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Time management masterclass: Keeping on track

In her final article, NHS performance coach Sarah Christie gives her tips on ensuring you sustain your new-found organisation skills

 

The challenge of effective time management is maintaining the discipline after the initial euphoria of becoming organised passes. I thought it would be a useful way of ending this series if I summarise the key points of keeping yourself organised, so that if you wander off track, which will happen from time to time, you can rectify the situation quickly.

 

First things first

If you become overwhelmed again by too many commitments or a burgeoning workload, remember to go back to basics.

 

Make sure your long term goals are visible, either on your desk, on the wall (as mine are) or in your wallet. If you have lost the habit of setting monthly and weekly goals, do that first. You have to re-discover your motivation and writing down what needs to be achieved in the short and longer term will achieve this. Then return to the positive weekly habit of planning your week. Sit down on a Sunday evening or Monday morning and note all your regular meetings and commitments in your diary.

 

Next use the priorities matrix and schedule all urgent and important tasks, taking care to ensure that important means the task can only be done by you and that by urgent, it really has to be done today or at the very latest, tomorrow.

 

Remember that tasks which are urgent but not important are those which are urgent for other people and high on their agenda, but are not important in relation to your goals. Do not make these your top priority or even your second priority! If possible, delegate these tasks to someone else or put them to the bottom of your list.

 

If a task is important for you but not urgent, it means it can be planned for later in the week or month and immediately you move effortlessly away from crisis management.

 

When you are scheduling tasks into your week, leave gaps of time within each day for the unexpected crisis or interruption. Do not cram your day with activities or you will overwhelm yourself and set yourself up for failure. When you are new to time management techniques you will probably under estimate the time it takes for you to achieve a task. So until you have a better gauge, double the time you think it will take you.

 

Eliminate crisis management

Remember that your ongoing ideal is to have important but not urgent activities. You want to plan ahead as much as possible in order to manage your workload effectively and still be productive. You will also be less stressed and perceived by your colleagues and patients alike, as organised and calm. Strangely, being organised is often linked to a perception of being competent in other people's eyes, so it is essential to get this right.

 

Ensure that your priority tasks are the ones that help you move you closer to your goals.
Click here to find out more!The power of assertiveness.

 

In an ideal world, you want to focus only on the tasks which are important to you and may or may not be urgent. If you are doing well, the urgent tasks will have been reduced to a minimum, leaving the way clear for you to plan your priorities each week, without anxiety.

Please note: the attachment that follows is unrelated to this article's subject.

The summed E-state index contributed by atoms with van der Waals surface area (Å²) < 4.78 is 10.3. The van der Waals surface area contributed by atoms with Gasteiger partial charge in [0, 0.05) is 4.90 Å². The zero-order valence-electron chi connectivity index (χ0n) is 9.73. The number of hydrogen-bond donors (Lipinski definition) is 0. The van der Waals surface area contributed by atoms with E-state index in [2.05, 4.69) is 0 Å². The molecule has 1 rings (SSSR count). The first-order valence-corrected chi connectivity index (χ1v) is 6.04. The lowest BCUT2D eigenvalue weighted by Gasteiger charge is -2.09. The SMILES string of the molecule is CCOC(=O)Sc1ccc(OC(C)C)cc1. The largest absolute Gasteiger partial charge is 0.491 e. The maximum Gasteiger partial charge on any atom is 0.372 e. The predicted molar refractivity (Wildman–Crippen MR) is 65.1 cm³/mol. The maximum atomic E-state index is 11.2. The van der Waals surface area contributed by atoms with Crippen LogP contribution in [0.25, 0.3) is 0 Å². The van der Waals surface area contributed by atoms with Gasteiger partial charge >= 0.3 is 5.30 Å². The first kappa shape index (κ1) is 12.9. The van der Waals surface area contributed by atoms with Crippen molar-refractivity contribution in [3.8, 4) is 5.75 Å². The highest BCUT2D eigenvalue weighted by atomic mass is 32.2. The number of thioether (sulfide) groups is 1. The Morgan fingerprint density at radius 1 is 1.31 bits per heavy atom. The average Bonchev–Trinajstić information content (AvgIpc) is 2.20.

To maintain this optimum state you must delegate all other tasks and learn to say no when people ask you for favours. Only say yes if you really do have time in your day and can help them. Do not say yes because you feel cornered.

 

Be truthful in your statements and explain politely why you cannot help someone. Offer to do so on another occasion, if that is appropriate and you have room in your diary. Show someone your schedule if they persist in trying to persuade you. Maintain good eye contact and use open body language and smile while making your refusal.

 

If you need to delegate to colleagues, think of it in terms of asking for support, but we wary of making requests such as, ‘Can you do me a favour?'

 

If you struggle to trust someone, consider that they may do it better than you or you may be developing new skills in a junior.

 

If you think it takes too long to delegate a task, it will only take longer the first time. So set up a proper meeting where you can explain the end result, give a deadline and discuss the steps involved or show them what to do.

 

If you need to be more assertive with talkative patients, remember to manage their expectations by controlling the appointment. Hone your listening skills so that you understand the key problem and deal with it. Maintain good eye contact, smile and nod, so that while your patient is with you, they feel care for and valued. Then when the appointment is over, stand up and show them the door, smiling warmly as they leave your consulting room. If necessary, explain to them that it is possible to book double appointments if they need more of your time. Do not feel guilty. You can be very effective in 10 minutes provided you listen attentively and ask good questions.

 

The pay-off

As you get more done, your stress levels will reduce; you will spend more time at home with the family or friends; you will have more time for hobbies and best of all your mind will be at peace and not constantly nagging you about unachieved tasks.

 

You can organise yourself to make the most of the time available in your working day and the benefits far outweigh the effort. Good luck!

 

Sarah Christie is an author and performance coach who leads management and leadership programmes for clinicians and non-medical managers. Her website is www.thenhscoach.co.uk

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